ERIC PETERSEN:  You get auditions from your agents, managers, and I was like, “Oh, that sounds cool.” The title obviously was gripping right off the bat. I was like, “Okay, let's see what this is.” Once I saw that it was this idea of a multi-cam and a single-cam, I was so excited, because I have a fair amount of experience in multi-cam. I love multi-cam. I love doing multi-cam.

MARY HOLLIS INBODEN:  He taught us all multi-cam.

ERIC PETERSEN:  Yes, a little bit. I was excited that this was going to be a show that was going to kind of take that, honor it, and then break it apart. One of the first conversations I had with Valerie and Craig when I first came in, I was like, “Are we poking fun at it and trying to deflate it?” And Valerie was like “No, I love multi-cam, too. We want to make a really strong multi-cam that kind of would stand on its own but then show the truth and the reality of the consequences of those jokes, of these actions, of the relationships.” And I was like, “Well, that sounds spectacular, to be able to do a multi-cam but also have a show's that saying something.” Because some multi-cams, a lot of multi-cams, don't say that much. It's more about a feeling that you're eliciting into the audience. So, this was going to be able to sort of do two things at once, which was very exciting to me.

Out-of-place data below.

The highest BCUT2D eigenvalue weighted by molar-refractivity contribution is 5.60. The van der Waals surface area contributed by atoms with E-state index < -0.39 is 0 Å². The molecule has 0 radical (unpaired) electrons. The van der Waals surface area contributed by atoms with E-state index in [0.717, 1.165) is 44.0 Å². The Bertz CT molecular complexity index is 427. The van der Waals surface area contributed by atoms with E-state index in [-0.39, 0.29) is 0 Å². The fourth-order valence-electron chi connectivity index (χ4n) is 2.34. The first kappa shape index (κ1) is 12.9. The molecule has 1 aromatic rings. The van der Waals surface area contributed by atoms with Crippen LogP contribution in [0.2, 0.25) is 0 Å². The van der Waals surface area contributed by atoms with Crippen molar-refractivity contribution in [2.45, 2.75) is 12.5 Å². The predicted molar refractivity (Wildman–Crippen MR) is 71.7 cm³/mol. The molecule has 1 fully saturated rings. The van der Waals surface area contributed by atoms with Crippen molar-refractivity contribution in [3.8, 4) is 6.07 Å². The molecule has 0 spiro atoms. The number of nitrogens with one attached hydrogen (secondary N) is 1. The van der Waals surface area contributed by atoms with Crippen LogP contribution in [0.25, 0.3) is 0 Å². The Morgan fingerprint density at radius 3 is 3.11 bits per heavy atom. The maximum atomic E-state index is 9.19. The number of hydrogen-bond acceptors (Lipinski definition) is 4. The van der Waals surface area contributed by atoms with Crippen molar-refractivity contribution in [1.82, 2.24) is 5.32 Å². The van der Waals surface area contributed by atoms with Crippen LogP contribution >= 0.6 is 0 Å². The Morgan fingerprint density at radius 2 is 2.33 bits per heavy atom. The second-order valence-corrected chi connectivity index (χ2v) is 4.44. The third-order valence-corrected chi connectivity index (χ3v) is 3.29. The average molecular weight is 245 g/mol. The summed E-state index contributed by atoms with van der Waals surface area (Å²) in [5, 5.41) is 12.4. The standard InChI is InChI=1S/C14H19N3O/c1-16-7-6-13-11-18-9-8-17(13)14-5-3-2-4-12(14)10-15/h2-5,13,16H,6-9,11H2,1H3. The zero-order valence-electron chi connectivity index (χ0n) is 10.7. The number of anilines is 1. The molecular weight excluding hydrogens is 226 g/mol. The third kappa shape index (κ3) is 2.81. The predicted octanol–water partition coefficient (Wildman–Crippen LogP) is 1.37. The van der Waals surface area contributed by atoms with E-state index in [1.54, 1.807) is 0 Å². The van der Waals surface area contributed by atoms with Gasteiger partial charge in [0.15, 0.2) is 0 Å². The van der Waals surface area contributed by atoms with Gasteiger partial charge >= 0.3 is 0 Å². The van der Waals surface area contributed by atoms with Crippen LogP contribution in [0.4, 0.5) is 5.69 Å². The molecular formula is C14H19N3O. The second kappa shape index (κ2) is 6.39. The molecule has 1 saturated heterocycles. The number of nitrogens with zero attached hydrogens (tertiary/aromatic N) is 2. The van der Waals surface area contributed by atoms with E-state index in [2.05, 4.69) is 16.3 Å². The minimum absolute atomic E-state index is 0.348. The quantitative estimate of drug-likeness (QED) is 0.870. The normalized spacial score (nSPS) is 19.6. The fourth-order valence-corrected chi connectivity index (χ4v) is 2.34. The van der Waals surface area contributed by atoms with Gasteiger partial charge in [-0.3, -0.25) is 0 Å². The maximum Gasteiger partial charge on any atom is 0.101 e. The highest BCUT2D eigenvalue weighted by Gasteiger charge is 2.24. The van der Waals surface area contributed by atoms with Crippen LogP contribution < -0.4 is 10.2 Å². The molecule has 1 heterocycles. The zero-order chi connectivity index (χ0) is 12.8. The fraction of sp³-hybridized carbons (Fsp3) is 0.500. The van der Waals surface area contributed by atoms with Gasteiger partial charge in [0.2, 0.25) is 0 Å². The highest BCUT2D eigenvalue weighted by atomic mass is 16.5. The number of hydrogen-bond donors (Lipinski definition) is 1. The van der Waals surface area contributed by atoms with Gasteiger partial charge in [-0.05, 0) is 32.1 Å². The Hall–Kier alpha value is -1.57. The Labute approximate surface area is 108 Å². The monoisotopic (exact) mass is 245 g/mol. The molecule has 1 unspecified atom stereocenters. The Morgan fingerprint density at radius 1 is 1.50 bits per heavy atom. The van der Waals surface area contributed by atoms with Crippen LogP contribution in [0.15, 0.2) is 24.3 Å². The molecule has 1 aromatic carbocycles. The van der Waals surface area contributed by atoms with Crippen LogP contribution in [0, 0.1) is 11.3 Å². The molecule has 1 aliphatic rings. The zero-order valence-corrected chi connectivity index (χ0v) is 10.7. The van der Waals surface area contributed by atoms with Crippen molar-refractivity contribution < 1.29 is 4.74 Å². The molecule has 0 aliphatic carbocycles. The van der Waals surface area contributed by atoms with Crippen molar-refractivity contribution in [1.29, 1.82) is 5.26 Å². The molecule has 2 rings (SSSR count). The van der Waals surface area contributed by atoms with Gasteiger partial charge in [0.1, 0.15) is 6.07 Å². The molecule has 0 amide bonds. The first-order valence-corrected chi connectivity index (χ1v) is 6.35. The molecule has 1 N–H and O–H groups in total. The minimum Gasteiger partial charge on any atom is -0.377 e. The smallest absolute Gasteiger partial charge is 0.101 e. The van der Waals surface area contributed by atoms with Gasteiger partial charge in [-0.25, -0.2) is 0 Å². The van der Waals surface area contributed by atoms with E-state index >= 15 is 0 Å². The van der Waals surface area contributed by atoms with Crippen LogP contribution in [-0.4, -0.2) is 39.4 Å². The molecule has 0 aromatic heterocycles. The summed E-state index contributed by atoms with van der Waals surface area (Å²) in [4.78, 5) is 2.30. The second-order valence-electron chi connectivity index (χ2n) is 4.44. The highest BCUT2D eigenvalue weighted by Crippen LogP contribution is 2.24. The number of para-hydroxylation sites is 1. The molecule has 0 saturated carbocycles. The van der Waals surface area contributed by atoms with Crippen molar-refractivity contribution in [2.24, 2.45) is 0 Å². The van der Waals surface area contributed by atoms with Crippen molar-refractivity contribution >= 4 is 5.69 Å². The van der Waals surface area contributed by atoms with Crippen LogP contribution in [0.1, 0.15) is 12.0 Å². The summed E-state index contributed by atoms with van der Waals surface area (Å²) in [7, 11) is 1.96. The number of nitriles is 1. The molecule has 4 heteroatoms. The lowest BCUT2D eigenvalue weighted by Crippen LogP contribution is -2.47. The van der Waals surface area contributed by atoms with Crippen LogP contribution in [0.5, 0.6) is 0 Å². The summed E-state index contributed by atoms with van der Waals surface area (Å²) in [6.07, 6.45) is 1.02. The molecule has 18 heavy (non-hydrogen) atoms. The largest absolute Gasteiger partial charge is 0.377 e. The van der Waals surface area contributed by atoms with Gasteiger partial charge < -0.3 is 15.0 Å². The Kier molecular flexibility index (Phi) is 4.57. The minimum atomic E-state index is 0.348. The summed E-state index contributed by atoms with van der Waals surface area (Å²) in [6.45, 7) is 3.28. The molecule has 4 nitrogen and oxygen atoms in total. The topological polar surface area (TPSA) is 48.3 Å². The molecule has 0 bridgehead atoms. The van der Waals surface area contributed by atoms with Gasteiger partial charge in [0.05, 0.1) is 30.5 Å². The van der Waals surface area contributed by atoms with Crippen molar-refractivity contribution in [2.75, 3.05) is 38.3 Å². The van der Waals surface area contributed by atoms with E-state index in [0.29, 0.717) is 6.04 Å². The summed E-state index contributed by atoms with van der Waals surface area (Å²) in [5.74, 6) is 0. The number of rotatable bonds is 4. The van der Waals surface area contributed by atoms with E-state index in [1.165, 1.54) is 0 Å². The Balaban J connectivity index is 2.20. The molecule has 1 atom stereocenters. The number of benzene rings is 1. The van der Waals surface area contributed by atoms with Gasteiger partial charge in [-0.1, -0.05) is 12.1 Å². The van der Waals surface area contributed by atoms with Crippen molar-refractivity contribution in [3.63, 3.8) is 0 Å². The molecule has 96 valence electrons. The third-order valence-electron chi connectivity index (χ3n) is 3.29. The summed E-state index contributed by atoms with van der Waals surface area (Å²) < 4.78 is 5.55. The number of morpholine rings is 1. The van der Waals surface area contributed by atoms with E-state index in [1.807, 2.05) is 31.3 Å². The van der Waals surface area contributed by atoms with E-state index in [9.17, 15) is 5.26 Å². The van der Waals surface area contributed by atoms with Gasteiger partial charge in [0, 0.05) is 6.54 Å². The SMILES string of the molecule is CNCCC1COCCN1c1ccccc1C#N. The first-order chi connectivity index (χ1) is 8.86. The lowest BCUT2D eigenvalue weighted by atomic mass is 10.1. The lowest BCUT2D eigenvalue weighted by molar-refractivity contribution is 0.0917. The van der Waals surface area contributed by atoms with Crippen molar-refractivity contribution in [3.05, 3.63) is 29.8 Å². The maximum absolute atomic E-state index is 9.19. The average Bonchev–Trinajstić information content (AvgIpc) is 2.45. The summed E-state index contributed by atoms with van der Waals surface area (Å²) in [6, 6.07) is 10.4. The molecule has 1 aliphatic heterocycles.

SCIFI VISION:   Yeah, it's definitely to two different shows wrapped in one. My question to you, Eric, then, is do you have any scenes in the single-cam part as well? I've only seen the first four episodes, so I haven't seen that far yet.

ERIC PETERSEN:  In the first season, I only exist in the multi-cam, which I think is an important storytelling feature. There are a few scenes that I shot in single-cam that are like fantasies that Allison is having of like, “Oh, maybe my husband could be [like this?]” So, I have a few of those little moments, but, essentially, Kevin exists in this multi-cam world, and then, as soon as he is removed from the formula, then we see the reality of what's happening.

SCIFI VISION:   Right. And Mary, is it difficult going back and forth that often? I mean, maybe you film them in blocks together, so I don't know, but is it kind of hard to swap?